BANGALORE - Sri Lanka on Saturday (April 2) deployed troops armed with sweeping powers to detain suspects, hours after President Gotabaya Rajapaksa declared a state of emergency to deal with mounting anger over the country’s economic crisis.
Even as citizens gathered outside the Nelum Pokuna Mahinda Rajapaksa Theatre on Saturday evening in capital Colombo, protesting against the government’s handling of the crisis, police announced a 36-hour curfew that will last till 6am on Monday.
Mr Rajapaksa, in an order late on Friday, said the state of emergency was necessary to ensure public order and to maintain essential supplies and services.
The military can now arrest and indefinitely detain any suspects without warrants, presumption of innocence or proof of crimes.
Political observers, however, said the use of a draconian law to detain people is a disproportionate response to protests that emerged from growing economic desperation across the island.
Many see it as a return to the Rajapaksa government’s old habit of abandoning democratic process at the slight hint of criticism.
Public anger against Mr Rajapaksa and his government has escalated as the South Asian country reels under rising prices, shortage of rice and medicine, and 13-hour power cuts in its worst economic crisis.
Around 2,000 angry protesters had gathered outside the President’s house in Colombo on Thursday, demanding his resignation and calling him “a lunatic”.
Local reports say the demonstrators had spontaneously gathered, unlike those in a March 15 protest led by opposition alliance Samagi Jana Balawegaya.
Placards on March 31 called Finance Minister Basil Rajapaksa, the President’s brother, “irresponsible” and “missing in action”. He has barely attended Parliament sessions since the economic crisis deepened.
This has left opposition leaders and the public in the dark about his ministry’s plan to shore up foreign currency reserves that were at a low US$734 million (S$996 million) in February. Without dollars, Sri Lanka is unable to import medicine, food and fuel.
The demonstrations were reported to be peaceful until the military police fired tear gas and water cannon.
More than 50 people were arrested and five news photographers detained. Most have received bail now, and the government said it would probe allegations of the police torturing the detainees.
In a press conference on the morning after the protests, the President’s media division said some people carrying iron bars, clubs and sticks had “provoked the protesters”, causing “a riot”.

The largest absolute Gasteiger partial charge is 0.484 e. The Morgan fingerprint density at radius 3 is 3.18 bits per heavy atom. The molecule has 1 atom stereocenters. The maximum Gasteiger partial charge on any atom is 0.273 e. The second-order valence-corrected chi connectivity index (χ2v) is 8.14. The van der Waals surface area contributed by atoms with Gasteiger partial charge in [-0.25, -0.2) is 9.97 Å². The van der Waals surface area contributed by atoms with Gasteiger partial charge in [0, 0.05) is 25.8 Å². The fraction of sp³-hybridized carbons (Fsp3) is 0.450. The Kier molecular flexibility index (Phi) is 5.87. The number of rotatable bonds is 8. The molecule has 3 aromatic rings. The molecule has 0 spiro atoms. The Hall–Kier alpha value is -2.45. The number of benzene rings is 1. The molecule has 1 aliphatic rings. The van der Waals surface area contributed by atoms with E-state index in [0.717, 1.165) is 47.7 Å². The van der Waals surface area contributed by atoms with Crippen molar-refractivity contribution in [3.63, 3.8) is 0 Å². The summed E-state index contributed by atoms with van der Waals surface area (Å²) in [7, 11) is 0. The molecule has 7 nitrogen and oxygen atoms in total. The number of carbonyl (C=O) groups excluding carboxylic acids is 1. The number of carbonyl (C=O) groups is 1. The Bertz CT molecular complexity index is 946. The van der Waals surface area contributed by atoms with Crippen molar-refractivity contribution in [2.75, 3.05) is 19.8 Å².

A spokesman said many among the arrested have been identified as “organised extremists”. When asked who these people were, he called them “terrorists”.
The state of emergency severely restricts fundamental rights such as the freedoms of expression and assembly, and is meant to be deployed in situations of extreme threat, danger or disaster.
The European Union said on Twitter on Saturday: “EU strongly urges Sri Lankan authorities to safeguard democratic rights of all citizens, including right to free assembly and dissent, which has to be peaceful.”
Sri Lankan activist Ruki Fernando said: “Freedom of expression, assembly and association become even more important during a crisis. If people have no food and medicine, they need to gather and express it to get help from the government or fellow citizens.”
Ms Bhavani Fonseka, lawyer at the Centre for Policy Alternatives, said: “There is fear about police violence, and legal uncertainty about whether an emergency can deprive constitutional rights, but people are still bravely raising their concerns.”
Sri Lankan social media is buzzing with plans for peaceful protests across the country, marking a momentous turnaround for Mr Rajapaksa and his elder brother Mahinda Rajapaksa, the current prime minister and former president.
For a long time, most Sri Lankans hailed them as war heroes for rooting out separatist Tamil Tigers from the northern provinces in 2009, and ending a three-decade-long civil war.
However, journalists, human rights activists and members of the minority Tamil and Muslim communities in the predominantly Sinhalese Buddhist nation faced the brunt of the Rajapaksas’ post-war militarisation, detentions and disappearances that sought to suppress dissidents.
After 2018’s Easter Sunday bombings and the fall of another leadership in a coup, Mr Gotabaya Rajapaksa swept elections in 2019, promising stability and a strong hand to rule the country.
Padi farmer Priyanka Dissanayake, 53, from the central district of Anuradhapura, said: “I had supported the Rajapaksa brothers since 2010 because they ended an endless war in my country. But now, we are tired of their corruption and inefficiency that have driven our economy to the ground.”
Sri Lanka has sought credit lines and loans from India and China to shore up foreign exchange and import essentials.
In the first major food aid to the island, India started loading 40,000 tonnes of rice for prompt shipment on Saturday, ahead of a key festival that Sri Lanka will unfortunately mark with its lowest rice harvest in decades.